3. You’ll Learn Proper Form and How to Use Equipment

Working with me will teach you proper exercise technique and help you maintain that technique as you continually overload the body to stimulate adaptation. Exercise form commonly deteriorates whenever individuals work out on their own if they haven’t had extensive instruction, putting them at risk for injury and ineffective training. I also progressively introduce new exercises into your program to further muscle fiber development and adaptation. One research study found that women who had trained with a personal trainer were more accustomed to the exercises used for the study, but were also more familiar with free-weight versus machine-based exercises than subjects who had never trained with a trainer.

One critical advantage of working with me is the my ability to coach technique. During my education process I learnt and had the opportunity to practice coaching exercise technique and equipment use. Additionally, I have a truly functional way to train people, based upon a screening program called Structural Balance. Many personal trainer are weak in this area, a deficiency that can end up making trainees’ muscular imbalances worse.

Furthermore, working with me will provide variety to your workouts that is based on the science of strength training and not on the latest fitness trend. Why not work with a coach who has training methods that have produced results over and over again?

4. You will gain valuable time

A study of women with resistance training experience showed some disturbing results. The study found that women who had been working out with a personal trainer three times a week self-selected exercise loads (leg press, leg extension, chest press, seated row) that were more intense than those who had never worked with a trainer before. The problem was that both groups (Personal Trained and Solo Trained) were self-selecting a load that was too low to stimulate tissue adaptation.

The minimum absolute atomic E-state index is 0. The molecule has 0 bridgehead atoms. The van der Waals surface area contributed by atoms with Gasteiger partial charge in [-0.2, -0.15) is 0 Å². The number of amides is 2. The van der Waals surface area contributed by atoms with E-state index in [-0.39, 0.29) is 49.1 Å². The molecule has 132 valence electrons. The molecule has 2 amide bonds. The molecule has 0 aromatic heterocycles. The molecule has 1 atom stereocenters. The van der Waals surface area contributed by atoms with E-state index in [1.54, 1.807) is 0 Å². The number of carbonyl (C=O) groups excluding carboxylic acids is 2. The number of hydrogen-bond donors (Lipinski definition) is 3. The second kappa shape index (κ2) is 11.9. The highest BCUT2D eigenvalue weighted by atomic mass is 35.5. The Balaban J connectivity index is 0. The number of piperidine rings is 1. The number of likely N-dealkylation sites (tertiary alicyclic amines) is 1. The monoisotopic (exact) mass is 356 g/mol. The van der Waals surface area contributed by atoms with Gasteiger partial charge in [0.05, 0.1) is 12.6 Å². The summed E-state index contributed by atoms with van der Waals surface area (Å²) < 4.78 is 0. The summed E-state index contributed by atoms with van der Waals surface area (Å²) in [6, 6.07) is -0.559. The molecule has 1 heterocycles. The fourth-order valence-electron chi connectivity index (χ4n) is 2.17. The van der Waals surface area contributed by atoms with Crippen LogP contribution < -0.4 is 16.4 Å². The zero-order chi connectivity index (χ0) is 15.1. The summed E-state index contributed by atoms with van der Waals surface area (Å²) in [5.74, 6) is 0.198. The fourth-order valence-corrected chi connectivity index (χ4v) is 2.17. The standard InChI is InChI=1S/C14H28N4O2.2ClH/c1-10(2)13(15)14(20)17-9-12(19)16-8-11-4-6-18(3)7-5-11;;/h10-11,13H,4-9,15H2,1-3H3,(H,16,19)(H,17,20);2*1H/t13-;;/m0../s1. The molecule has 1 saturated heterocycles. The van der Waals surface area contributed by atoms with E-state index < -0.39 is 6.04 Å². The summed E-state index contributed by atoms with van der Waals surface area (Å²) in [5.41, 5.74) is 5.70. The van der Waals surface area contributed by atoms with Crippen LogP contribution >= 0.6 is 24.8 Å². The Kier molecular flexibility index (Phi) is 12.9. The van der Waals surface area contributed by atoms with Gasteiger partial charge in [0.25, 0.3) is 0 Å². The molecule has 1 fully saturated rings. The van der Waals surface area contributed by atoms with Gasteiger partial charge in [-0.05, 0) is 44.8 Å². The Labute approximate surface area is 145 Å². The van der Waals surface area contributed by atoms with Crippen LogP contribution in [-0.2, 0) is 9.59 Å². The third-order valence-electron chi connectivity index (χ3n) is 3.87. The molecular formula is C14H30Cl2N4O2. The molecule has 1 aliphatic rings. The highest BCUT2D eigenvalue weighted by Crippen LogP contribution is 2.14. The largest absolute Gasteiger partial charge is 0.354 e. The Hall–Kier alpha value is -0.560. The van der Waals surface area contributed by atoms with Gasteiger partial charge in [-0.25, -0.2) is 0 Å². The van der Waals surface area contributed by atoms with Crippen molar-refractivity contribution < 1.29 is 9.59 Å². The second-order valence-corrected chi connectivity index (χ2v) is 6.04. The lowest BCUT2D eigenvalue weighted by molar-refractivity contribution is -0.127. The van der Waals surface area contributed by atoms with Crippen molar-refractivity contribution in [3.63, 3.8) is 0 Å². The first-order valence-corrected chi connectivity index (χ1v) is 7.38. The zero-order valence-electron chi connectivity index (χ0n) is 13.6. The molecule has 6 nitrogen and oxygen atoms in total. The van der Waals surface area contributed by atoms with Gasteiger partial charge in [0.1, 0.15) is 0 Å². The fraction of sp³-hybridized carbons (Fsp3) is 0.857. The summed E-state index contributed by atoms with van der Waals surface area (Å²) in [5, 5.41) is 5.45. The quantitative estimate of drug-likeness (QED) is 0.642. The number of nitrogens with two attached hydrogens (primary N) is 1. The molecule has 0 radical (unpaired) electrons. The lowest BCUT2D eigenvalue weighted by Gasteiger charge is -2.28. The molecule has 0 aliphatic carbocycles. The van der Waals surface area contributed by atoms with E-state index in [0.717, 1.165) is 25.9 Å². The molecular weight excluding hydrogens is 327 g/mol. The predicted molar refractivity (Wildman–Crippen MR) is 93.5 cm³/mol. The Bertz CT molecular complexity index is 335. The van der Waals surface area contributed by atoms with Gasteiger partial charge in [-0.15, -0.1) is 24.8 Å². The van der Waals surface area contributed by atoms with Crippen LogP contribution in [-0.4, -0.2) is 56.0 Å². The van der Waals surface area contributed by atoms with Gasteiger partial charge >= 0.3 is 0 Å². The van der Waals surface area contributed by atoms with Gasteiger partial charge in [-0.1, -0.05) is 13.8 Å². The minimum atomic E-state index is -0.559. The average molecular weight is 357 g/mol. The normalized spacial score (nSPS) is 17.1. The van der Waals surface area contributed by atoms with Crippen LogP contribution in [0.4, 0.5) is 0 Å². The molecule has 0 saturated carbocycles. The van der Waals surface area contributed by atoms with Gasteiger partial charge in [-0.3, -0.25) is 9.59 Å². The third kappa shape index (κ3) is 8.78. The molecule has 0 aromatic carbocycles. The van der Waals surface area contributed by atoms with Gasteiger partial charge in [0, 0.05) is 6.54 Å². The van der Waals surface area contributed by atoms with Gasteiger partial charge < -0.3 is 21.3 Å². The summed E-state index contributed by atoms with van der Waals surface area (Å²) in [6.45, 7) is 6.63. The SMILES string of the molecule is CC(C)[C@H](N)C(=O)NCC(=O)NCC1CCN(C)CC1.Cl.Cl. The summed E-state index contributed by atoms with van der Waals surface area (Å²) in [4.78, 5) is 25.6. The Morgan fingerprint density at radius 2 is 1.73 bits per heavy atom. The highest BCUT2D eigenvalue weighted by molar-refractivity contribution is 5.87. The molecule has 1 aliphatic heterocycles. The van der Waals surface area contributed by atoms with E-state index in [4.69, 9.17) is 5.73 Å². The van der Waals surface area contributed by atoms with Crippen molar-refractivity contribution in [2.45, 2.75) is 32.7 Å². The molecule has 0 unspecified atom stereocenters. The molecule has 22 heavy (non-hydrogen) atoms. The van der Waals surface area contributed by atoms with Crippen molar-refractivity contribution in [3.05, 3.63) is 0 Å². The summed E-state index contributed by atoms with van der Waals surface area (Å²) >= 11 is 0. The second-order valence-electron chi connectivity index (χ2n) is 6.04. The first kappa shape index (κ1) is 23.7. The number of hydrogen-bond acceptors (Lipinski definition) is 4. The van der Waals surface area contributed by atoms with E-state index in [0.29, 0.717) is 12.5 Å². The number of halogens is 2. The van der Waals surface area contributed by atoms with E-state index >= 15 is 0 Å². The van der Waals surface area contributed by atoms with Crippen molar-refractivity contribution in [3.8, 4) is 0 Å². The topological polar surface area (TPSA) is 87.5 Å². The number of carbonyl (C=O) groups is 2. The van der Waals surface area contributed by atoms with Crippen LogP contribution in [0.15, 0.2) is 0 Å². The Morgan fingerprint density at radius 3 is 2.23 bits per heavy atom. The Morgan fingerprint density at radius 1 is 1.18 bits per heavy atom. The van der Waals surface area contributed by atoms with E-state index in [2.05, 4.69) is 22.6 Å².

The Personal Trained women self-selected training weights that were on average 51 percent of their 1RMs, while the Solo Trained women chose a load for each exercise that was 42 percent of their 1RMs. Personal Trained women had 1RMs that were about 15 percent greater for all exercises than the Solo Trained group. While working out with a trainer led to greater strength development and 1RMs, and the lifting of higher weight when self-selecting, the Personal Trained women still were not training at an intensity high enough (at least 60 percent of 1RM) to produce overload, meaning that they were essentially wasting their time.

Only a few of the women tested said that hypertrophy or strength were their aim, with improvements in muscle tone and body composition being the primary goals. Still, the intensities used were too low to yield either result. On the upside, the Personal Trained women had become stronger from working with their trainers as evidenced by their higher 1RMs.

Additionally, the trained women reported high satisfaction with their personal training based on their goals. Interestingly, ratings of perceived exertion were higher for the Personal Trained women than the Solo Trained women during all exercises, indicating that the Trained women were more accustomed to greater levels of difficulty in the their workouts from the personal training and were able to transfer this tolerance to training alone. These results indicate the value of a personal trainer in building strength and muscle, the use of a higher loading intensity, and increasing toleration of difficulty in workouts.

5. You will be Held Accountable

Studies shows that training loads are significantly higher for individuals who work with a trainer. Researchers explain this through the accountability factor of constant supervision. The trainer not only externally motivates trainees with verbal support but enhances competition and accountability in requiring individuals to perform for an audience (the trainer) and live up to expectations for personal improvement.

Just as I will hold you accountable to lift the right loads to make progress, you must equally hold me accountable. The benefit of working under my supervision is that youwill perform because I have learned proven fundamentals and training systems to push you to be the best you can be. I have a vast exercise programming knowledge including understanding of the relationship between tempo, load, and volume that guides them helping you overcome training challenges.